This is my child. I call him (on the blog anyway) Mr Boo, or Boo for short. He is 16.5 months old. Well I mean he is and he isn’t. He was born 11 weeks early, so he’s 14 months actual age. He is the younger brother to Sissyboo, who is 5 and marvellous. He is one of the happiest, smiliest children you’ll ever meet. He has blond hair and piercing blues eyes. He also has bilateral brain damage (PVL) caused by him contracting meningitis at 3 days old.
The brain damage means that he has likely cerebral palsy (I say likely, we are 99 per cent sure but are awaiting the results of other tests for other, worse things) and epilepsy (in his case the ‘catastrophic’ infantile spasms). At 16.5 months he can sit, roll, crawl or walk. He may do some of these things eventually or he may not. He is beautiful even though his life is hard.
This is my child. But when others look at him, and boy have they started staring recently, they see all sorts of things. Some glimpse the challenges of his life. The many weekly appointments, the daily therapies, the disrupted nights, and some feel sorry for us. I hope they can also see how amazing it is he’s here. That he survived. That he isn’t cast down by his difficulties. That he is tenacious and inspiring. That he is a little boy. That he is a toddler, he just can’t toddle.
Others see different things. Sometimes I have to guess what they’re thinking. Sometimes they just go right ahead and tell me. Like the woman in the park, where my daughter was playing while I worried her brother might never be able to, who after I answered her question about how old he was (I always give both ages, so she knew he was premature) said ‘Haven’t you got him sitting yet?’ No: and it’s all my fault, right? Because 1.5 to 2 hours of physio a day on top of appointments, feeding, looking after him, oh and his sister, and my job and sometimes remembering to sleep and feed myself isn’t enough. Because I should be able to slap the metaphorical holes in his brain on the wrist and tell him to do what they’re told.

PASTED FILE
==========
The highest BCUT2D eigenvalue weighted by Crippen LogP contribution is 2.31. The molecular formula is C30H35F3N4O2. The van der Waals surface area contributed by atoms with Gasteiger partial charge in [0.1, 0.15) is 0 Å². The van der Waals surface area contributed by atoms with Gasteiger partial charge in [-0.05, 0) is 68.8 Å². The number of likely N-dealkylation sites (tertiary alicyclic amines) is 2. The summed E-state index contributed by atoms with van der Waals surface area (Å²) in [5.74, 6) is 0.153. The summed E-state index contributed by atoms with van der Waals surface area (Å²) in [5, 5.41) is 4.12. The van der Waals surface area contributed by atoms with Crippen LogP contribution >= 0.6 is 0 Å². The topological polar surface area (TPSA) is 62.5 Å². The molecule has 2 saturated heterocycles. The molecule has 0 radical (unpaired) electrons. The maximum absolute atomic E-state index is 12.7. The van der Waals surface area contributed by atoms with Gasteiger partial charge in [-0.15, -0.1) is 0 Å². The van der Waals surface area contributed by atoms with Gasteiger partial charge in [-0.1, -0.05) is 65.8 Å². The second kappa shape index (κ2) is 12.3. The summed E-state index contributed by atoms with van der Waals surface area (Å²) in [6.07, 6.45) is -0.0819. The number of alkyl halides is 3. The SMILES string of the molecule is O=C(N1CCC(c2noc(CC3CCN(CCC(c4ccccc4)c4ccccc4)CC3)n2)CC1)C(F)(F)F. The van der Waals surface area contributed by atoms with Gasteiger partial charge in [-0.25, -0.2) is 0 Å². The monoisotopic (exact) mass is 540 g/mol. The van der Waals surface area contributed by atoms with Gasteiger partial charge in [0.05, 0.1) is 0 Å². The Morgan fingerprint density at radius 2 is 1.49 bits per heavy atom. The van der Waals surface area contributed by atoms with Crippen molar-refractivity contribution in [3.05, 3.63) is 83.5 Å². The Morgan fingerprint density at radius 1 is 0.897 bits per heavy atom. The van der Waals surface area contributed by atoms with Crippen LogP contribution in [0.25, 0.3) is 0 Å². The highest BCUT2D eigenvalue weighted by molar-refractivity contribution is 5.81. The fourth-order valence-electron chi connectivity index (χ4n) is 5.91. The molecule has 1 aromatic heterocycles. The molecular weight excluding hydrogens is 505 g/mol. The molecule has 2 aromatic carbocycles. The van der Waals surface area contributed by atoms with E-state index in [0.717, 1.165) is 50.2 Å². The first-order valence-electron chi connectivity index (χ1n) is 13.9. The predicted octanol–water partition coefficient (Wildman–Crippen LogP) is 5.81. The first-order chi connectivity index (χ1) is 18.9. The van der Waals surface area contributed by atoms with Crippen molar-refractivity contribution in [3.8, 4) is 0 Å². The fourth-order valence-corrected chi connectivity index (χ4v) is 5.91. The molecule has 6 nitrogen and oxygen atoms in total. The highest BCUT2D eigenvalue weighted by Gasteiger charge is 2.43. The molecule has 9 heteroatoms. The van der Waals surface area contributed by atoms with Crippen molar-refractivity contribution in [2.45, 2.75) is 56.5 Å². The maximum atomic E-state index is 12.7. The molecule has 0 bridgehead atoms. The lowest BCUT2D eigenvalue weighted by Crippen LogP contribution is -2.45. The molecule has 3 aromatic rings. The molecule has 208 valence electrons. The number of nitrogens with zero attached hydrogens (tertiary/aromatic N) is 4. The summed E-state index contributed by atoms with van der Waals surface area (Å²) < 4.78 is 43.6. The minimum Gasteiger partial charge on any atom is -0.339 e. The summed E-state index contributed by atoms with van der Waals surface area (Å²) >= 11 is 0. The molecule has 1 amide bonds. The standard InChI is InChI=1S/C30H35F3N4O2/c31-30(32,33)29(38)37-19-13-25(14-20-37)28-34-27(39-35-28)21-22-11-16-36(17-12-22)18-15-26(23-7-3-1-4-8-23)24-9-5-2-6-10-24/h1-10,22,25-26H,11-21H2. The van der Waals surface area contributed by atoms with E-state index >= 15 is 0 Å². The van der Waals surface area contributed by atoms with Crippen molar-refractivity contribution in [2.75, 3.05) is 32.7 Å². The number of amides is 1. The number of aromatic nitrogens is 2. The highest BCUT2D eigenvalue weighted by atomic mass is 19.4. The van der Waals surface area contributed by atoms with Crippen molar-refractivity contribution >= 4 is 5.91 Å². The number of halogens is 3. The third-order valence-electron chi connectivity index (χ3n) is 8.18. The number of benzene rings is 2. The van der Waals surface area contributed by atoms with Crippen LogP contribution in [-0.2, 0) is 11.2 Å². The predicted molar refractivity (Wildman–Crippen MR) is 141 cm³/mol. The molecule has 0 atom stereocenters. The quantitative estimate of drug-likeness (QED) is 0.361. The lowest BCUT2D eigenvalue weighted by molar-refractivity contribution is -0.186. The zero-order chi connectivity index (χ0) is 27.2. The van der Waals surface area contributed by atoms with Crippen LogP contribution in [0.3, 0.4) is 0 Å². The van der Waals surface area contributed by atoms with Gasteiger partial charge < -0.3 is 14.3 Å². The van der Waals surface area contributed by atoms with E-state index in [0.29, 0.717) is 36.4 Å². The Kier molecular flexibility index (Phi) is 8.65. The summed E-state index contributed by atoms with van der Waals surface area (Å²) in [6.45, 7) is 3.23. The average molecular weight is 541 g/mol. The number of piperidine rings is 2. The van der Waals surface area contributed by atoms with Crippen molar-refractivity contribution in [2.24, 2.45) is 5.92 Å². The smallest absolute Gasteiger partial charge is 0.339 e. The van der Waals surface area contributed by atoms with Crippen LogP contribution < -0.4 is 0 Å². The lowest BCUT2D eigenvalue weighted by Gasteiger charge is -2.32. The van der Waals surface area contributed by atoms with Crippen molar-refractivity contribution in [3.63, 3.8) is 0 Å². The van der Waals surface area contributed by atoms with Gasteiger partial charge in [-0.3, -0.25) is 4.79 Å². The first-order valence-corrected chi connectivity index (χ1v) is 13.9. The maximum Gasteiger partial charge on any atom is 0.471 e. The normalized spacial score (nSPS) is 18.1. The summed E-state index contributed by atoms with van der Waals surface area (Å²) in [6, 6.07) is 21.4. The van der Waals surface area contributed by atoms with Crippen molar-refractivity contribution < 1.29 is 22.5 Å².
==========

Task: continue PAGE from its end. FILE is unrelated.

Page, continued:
Then there was a waitress in a cafe who when I said we didn’t need a highchair for Boo (he can’t sit in them) said ‘Oh you’ve got a naughty one then’. I didn’t know whether to do her a crash course in premmie/SEN baby parenting, run out or cry. I stayed, cried inside and spent a horrible evening sobbing when I got home. And his sister was there when she said it. She was angry. As always, I should have taken my cue from her. She is 5 and as I’ve blogged about before she could teach so many grown ups about how to deal with ‘disabilities’ or ‘abilities’ as she calls them.
I could go on, but you get the picture. These experiences and so many others like them are why I fully support the Mumsnet This Is My Child Campaign. I have read so many wonderful and powerful blog posts and tweets from its supporters documenting the prejudices they face, as if their kids’ conditions weren’t enough to handle. Much of the focus has been on invisible conditions such as ASD, ADHD and SPD. I fully understand this. My oldest friend has a 6-year-old recently diagnosed with ASD and another close friend has an 11-year-old diagnosed with Aspergers and watching the last decade of her battles with 4 different LEAs has been heartbreaking at times. Boo’s epilepsy and neurological problems mean he is at ‘high risk of cognitive impairment’, as the letters say. Children with physical disabilities face different challenges and are not invisible in the same way. But the prejudice is still rife. The myths are no less prevalent. The words still hurt. And the heartache is as real.
So please get behind the This is My Child campaign by writing your own blog post, contributing to the online forums or tweeting your support. This is my child. And, if you do so, he and I will thank you for it with all our hearts.